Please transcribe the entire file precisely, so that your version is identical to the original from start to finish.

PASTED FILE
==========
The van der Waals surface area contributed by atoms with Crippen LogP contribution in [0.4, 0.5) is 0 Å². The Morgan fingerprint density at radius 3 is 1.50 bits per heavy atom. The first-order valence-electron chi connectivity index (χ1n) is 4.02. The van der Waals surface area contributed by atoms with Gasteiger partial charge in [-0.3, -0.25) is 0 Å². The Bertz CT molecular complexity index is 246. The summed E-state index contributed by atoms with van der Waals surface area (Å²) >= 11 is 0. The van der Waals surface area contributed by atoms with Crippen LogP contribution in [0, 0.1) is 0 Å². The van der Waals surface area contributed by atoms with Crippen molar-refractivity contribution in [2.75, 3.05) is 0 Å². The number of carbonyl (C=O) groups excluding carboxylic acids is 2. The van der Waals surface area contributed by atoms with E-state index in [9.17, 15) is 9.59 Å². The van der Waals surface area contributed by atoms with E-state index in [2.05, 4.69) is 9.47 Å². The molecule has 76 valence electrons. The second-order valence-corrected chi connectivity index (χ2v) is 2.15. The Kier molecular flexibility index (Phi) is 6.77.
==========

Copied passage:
The van der Waals surface area contributed by atoms with Crippen LogP contribution in [0.4, 0.5) is 0 Å². The Morgan fingerprint density at radius 3 is 1.50 bits per heavy atom. The first-order valence-electron chi connectivity index (χ1n) is 4.02. The van der Waals surface area contributed by atoms with Gasteiger partial charge in [-0.3, -0.25) is 0 Å². The Bertz CT molecular complexity index is 246. The summed E-state index contributed by atoms with van der Waals surface area (Å²) >= 11 is 0. The van der Waals surface area contributed by atoms with Crippen LogP contribution in [0, 0.1) is 0 Å². The van der Waals surface area contributed by atoms with Crippen molar-refractivity contribution in [2.75, 3.05) is 0 Å². The number of carbonyl (C=O) groups excluding carboxylic acids is 2. The van der Waals surface area contributed by atoms with E-state index in [9.17, 15) is 9.59 Å². The van der Waals surface area contributed by atoms with E-state index in [2.05, 4.69) is 9.47 Å². The molecule has 76 valence electrons. The second-order valence-corrected chi connectivity index (χ2v) is 2.15. The Kier molecular flexibility index (Phi) is 6.77.